WMO to scale up early warning systems for six East African countries

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The Climate Risk and Early Warning Systems (CREWS) initiative has approved the financing for a regional project to scale up hydro-meteorological and early warning services in six countries in East Africa and around Lake Victoria. The official launch for the project will take place in April 2023 in the region.

The four-year, US$7m project will build on High Impact Weather Lake System (HIGHWAY) project, financed by the UK Foreign Commonwealth and Development Office, supporting the East African Community (EAC) in realizing its Early Warning System Vision 2025. The project is being implemented by the World Meteorological Organization (WMO), the UN Office for Disaster Risk Reduction (UNDRR), and the World Bank working closely together with several regional entities, as well as the National Meteorological and Hydrological Services (NMHSs) of Burundi, Kenya, Rwanda, South Sudan, Tanzania and Uganda. The project is intended to build the capacity of the countries and regional institutions toward impact-based, people-centered predictions and warnings, specific to the national and local context.

Through the project, efforts will be made to: improve the capacity of NMHSs to produce and deliver short-term and severe weather forecasts and impact-based, people-centered predictions and warnings; support EAC members in refreshing their common alerting protocol (CAP); pilot standard operational procedures to activate existing early warning frameworks in selected countries; support anticipatory action by developing stakeholder platforms to define triggers for the activation of early action; include a socio-economic cost benefit (SEB) study to support investment decisions related to the UN Early Warning for All Plan; and improve the integration of gender across the early warning early action value chain.

The organization pointed out that East Africa has a diverse terrain and climate, which, over the years, has made it more susceptible to weather- and climate-related impacts caused by natural hazards such as floods, droughts, landslides and other severe hydro-meteorological phenomena. Lake Victoria, Africa’s largest lake, heavily influences weather and climate conditions in East Africa, generating its own micro-climate as one of the most convectively active regions on earth. Countries in the Lake Victoria Basin (LVB) are often affected by severe thunderstorms, heavy rainfall, strong winds, high waves, lightning, hailstorms and waterspouts. The Lake, bordered by Kenya, Tanzania and Uganda, supports approximately 25% of its surrounding population, mainly fisherfolk.

Burundi and South Sudan, two countries not covered through the HIGHWAY project, will receive targeted support for institutional development through activities including the assessment of hydro-met monitoring networks, early warning infrastructure and institutional capacities, and the development of a roadmap for strengthening early warning systems and hydro-met services.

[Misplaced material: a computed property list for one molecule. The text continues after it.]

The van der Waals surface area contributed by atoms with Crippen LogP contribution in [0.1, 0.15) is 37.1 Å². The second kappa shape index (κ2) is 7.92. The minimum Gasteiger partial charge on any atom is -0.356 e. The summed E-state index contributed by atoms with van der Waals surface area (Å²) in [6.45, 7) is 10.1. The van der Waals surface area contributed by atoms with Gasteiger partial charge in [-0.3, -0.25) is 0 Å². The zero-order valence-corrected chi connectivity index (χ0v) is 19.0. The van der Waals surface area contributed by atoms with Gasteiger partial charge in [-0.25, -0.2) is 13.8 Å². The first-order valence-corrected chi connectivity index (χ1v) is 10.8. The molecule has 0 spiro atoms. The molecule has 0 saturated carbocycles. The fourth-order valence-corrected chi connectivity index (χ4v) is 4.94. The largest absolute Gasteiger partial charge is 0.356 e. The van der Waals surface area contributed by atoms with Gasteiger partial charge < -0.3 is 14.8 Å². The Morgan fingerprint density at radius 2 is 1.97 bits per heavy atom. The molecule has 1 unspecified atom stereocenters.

Mojwok Ogawi Modo, director general for meteorological services for South Sudan, stated, “In my capacity as Permanent Representative of South Sudan with WMO, I would like to express my deepest gratitude to CREWS for financing this development project. It provides a much-needed opportunity for the EAC to improve their capacities in climate change adaptation both as individual countries and as a region. The fact that the project is led by WMO and executed in partnership with The World Bank and UNDRR guarantees for the solid execution and sustainability of the project outcomes.”

Dr Agnes Kijazi, director of WMO Regional Office for Africa, said, “Africa continues to face grave challenges arising from a changing climate, and we know we must step up our collective efforts particularly in climate adaptation, disaster risk reduction and resilience building for sustainable development. Integrated and impact-based early warning systems are a critical part of the process and can provide individuals and communities as well as governments and decision makers with timely forecasts and warnings. This project therefore comes just at the right time, as it builds upon past and ongoing initiatives which have built the foundations for strengthening end-to-end EWS across the East Africa region.”

Gerard Howe, chair of the CREWS initiative and head of adaptation, nature and resilience at UK’s Foreign Commonwealth and Development Office (FCDO), added, “This is the first CREWS investment in a region where three countries, Tanzania, South Sudan and Rwanda have been identified by the Systematic Observations Financing Facility (SOFF) for financial support. It provides an opportunity to demonstrate the alignment and coherence between the respective financing mechanisms. In the countries benefiting from SOFF readiness and financial support for the maintenance of their observation infrastructure, CREWS funds will contribute to the improvement of weather forecasts and early warning service production and delivery, such as tools for the visualization of predictions and issuance of warnings. It is encouraging that Uganda, Burundi and South Sudan will receive such support.”

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